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Republicans cut Iowa AG Tom Miller’s budget because he opposes Trump policies

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(Left to right) Pres. Donald Trump, Rep. Gary Worthan and Iowa AG Tom Miller. — illustration by Jordan Sellergren

An indignant Rep. Gary Worthan took the floor of the Iowa House of Representatives on Thursday night to deny Republicans are cutting the attorney general’s budget for partisan reasons, just before explaining that Republicans are cutting the attorney general’s budget for partisan reasons.

But the Storm Lake Republican who chairs the Justice Systems Appropriate Subcommittee, insisted the $600,000 cut the legislature is making to the attorney general office’s budget is entirely Iowa Attorney General Tom Miller’s fault, because Miller has joined with other state attorneys general to oppose certain Trump administration policies.

Miller’s first challenge to the Trump administration came in Feburary 2017, when he joined other state attorneys general in a friend of the court brief for a legal challenge to Trump’s so-called Muslim travel ban. Not all of the 38 official actions Miller has taken in opposition to the Trump administration have focused on immigration issues. In February of this year, Miller joined with 16 other state attorney generals in sending a letter to the U.S. Department of Labor, objecting to plans to overturn an Obama-era regulation that protects the tips of restaurant and bar workers.

“I find it extremely interesting that in 2017 alone, the attorney general has joined in 35 lawsuits against the current administration,” Worthan said. “In the four years prior, he participated in no lawsuits against the [Obama] administration.”

It should be noted that the Obama administration never attempted to ban travelers to the U.S. on the basis of religion, and actually tried to prevent restaurant and bar owners from taking tips away from workers.

Worthan said the Republican-led House had cut to Miller’s budget last year to send a message to him to stop opposing Trump. “But it… fell on deaf ears,” Worthan said. “The time for nuance and subtlety is over.”

There was nothing subtle or nuanced about Worthan’s floor speech; there was also nothing spontaneous about it. He read the speech, slowly and laboriously, from written notes.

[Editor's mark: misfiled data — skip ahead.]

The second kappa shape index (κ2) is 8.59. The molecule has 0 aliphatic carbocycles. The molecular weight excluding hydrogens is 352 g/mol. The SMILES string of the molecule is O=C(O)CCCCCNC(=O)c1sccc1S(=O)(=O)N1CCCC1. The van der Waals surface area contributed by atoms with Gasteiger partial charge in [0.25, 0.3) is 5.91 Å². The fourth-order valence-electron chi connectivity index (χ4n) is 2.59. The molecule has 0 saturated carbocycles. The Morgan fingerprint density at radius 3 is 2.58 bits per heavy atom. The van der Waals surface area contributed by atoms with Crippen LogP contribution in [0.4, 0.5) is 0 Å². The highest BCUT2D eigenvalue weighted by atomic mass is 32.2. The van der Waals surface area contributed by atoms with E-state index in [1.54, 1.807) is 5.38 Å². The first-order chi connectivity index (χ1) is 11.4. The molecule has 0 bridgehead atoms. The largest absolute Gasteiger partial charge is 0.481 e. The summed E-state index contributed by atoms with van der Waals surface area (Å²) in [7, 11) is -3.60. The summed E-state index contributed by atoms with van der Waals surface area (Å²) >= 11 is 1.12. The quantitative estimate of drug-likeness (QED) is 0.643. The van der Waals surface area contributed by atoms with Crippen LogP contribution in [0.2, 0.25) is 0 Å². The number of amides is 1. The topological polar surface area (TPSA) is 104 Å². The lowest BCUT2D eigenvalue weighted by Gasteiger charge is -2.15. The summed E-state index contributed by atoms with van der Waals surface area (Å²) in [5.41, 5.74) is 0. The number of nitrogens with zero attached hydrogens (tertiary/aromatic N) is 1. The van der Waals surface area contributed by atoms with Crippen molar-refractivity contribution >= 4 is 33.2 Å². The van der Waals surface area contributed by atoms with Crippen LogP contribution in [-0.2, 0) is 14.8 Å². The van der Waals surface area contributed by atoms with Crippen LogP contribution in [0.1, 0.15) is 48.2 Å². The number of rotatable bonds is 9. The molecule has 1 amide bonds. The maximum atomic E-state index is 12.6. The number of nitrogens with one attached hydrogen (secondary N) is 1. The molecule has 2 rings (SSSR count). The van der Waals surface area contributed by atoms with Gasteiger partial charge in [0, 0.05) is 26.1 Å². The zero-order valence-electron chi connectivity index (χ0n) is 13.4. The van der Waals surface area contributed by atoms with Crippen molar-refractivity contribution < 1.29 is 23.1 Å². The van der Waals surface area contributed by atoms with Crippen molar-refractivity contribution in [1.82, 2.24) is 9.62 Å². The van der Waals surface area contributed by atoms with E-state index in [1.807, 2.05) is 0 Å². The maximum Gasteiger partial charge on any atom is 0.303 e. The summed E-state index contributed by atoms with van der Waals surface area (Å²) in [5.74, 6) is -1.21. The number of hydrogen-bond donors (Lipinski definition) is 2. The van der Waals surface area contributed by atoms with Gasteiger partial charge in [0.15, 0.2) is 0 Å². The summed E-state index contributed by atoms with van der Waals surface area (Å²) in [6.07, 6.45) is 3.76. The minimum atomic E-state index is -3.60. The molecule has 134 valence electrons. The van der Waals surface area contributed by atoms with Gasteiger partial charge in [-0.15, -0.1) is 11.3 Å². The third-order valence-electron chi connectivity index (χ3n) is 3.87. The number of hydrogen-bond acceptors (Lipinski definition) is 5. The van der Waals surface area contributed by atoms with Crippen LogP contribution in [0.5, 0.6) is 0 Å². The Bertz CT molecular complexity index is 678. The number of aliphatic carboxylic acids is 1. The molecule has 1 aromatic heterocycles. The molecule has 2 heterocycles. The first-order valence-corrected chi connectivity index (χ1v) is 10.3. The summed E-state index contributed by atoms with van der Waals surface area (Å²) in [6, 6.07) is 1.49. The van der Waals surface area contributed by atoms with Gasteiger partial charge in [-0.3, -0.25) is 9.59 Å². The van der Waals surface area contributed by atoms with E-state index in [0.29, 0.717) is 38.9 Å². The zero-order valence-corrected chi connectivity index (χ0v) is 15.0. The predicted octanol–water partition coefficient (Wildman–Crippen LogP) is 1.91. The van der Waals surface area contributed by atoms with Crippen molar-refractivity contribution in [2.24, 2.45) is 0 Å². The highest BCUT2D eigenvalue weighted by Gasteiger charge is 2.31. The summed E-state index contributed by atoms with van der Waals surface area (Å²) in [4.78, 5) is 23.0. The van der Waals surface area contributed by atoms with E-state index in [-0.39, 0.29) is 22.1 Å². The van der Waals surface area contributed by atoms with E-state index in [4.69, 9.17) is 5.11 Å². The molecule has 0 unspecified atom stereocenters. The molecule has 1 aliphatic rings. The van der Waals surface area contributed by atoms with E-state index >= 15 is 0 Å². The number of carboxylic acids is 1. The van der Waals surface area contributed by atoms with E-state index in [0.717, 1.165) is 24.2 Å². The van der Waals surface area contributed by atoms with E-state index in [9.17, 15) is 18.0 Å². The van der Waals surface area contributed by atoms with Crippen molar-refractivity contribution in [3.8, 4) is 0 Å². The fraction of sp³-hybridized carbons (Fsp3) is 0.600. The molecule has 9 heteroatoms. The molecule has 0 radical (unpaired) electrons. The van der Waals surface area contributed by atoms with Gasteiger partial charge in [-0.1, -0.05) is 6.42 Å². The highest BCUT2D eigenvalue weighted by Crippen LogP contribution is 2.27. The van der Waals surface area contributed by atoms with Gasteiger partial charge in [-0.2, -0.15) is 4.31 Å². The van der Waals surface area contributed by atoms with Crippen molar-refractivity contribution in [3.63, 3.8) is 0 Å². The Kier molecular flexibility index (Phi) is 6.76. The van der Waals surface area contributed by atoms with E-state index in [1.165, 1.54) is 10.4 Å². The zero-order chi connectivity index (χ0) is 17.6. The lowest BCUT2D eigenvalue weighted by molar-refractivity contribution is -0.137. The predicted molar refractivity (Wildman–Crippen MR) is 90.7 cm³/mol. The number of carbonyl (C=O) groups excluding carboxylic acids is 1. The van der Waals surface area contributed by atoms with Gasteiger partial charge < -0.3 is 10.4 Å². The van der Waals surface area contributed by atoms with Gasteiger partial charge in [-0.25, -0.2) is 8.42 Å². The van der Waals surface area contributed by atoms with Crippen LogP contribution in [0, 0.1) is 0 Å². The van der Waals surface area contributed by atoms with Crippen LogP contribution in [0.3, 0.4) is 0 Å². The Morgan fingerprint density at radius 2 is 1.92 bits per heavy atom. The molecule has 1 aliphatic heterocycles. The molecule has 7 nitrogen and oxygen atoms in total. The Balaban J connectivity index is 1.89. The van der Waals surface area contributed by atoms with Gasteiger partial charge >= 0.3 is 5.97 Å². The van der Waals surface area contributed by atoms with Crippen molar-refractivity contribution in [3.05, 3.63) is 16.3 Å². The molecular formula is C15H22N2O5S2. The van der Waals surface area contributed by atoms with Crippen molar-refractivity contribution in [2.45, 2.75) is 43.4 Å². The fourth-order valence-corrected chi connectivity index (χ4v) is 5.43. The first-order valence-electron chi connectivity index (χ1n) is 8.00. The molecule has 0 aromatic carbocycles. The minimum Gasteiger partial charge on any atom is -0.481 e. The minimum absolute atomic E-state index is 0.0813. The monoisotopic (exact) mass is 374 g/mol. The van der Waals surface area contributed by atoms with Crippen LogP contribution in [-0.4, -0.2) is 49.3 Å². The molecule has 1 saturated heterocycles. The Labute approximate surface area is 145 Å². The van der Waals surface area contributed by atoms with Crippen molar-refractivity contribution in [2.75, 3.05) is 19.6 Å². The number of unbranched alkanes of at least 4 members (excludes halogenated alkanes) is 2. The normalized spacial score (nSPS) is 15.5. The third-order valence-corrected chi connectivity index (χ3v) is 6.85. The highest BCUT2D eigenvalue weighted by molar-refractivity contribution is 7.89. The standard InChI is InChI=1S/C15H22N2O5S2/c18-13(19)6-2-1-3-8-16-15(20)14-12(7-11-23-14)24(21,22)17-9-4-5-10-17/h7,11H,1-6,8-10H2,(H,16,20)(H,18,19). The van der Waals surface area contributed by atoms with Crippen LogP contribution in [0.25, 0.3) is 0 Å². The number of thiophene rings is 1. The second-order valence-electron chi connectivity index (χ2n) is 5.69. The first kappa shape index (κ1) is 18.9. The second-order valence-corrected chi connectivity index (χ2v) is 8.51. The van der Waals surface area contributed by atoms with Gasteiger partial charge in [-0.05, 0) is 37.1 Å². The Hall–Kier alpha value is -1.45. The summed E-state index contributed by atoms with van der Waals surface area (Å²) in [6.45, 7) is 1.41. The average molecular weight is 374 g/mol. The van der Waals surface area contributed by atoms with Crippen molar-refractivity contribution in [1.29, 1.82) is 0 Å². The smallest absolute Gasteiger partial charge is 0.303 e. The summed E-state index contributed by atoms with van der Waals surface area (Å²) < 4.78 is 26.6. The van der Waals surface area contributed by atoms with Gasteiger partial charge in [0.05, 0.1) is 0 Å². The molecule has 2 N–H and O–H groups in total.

Worthan claimed to be particularly concerned about Miller’s latest action opposing the Trump administration. In April, Miller announced he was joining a lawsuit brought by 18 states attorneys general, six cities and the U.S. Conference of Mayors opposing the addition of questions on citizenship status to the 2020 U.S. Census.

Experts have said that adding the question, which has not been used on census from since 1950, would likely lead to an undercount in states with large immigrant populations, regardless of the immigration or citizenship status of members of those immigrant communities. In 2017, the U.S. Commerce Department came to the same conclusion, noting a “recent increase in [immigrant] respondents [in departmental studies] spontaneously expressing concerns about confidentiality,” and whether information provided to the census could be used against them or their families by other federal agencies. The Commerce Department professionals in charge of the census recommended against including the citizenship question, but were overruled by Trump’s secretary of commerce, Wilbur Ross.

“If the citizenship question is not allowed, noncitizens will be accounted [sic], unduly influencing the calculations of apportioning the membership in the U.S. House of Representatives to each individual state,” Worthan warned during his speech. “It’s conceivable that Iowa could lose a U.S. congressman to a state like California or Arizona or Texas.”

Actually, Art. I Sec. 2 of the U.S. Constitution specifies that the census should count “the whole Number of free Persons” in each state, not citizens. As Miller’s office noted in a press release when he joined the lawsuit, “Non-citizens are required to be counted in the Census for the purposes of federal funds, apportioning of congressional seats and Electoral College votes, and the drawing of state and local districts.”

Worthan did not elaborate on why he chose three states with fast growing Latino populations to stoke fears that Iowa might lose representation if the census doesn’t include a citizenship question.

As Worthan started the last section of his speech, it came to an abrupt halt. Just as Worthan was saying, “The message today is unambiguous: the blatant partisanship of the attorney general….” Rep. Brian Meyer, a Democrat from Dubuque, objected, raising a point of order.

“He’s not talking about budgets,” Meyer said. “He’s attacking the attorney general and that’s inappropriate.”

After a brief consultation with presiding office, Rep. Matt Windschit, a Marshalltown Republican best known for proposing legislation to allow concealed carry of firearms at the Iowa State Fair, Worthan picked up where he left off. He did, however, read remainder of his speech at a noticeably faster rate than before Meyer’s objection.

The Iowa House voted to offset most of the $600,000 cut by transferring $500,000 from the Consumer Education and Litigation Fund to the attorney general office’s general operating budget. The 2007 law creating fund specifically states “moneys credited to the fund shall not revert to any other fund.” This will be the second year in a row the legislature has raided the fund to partially cover cuts to the attorney general’s budget.

Attorney General Tom Miller is a Democrat, and was first elected to his office in 1978. He is running unopposed for reelection this year.


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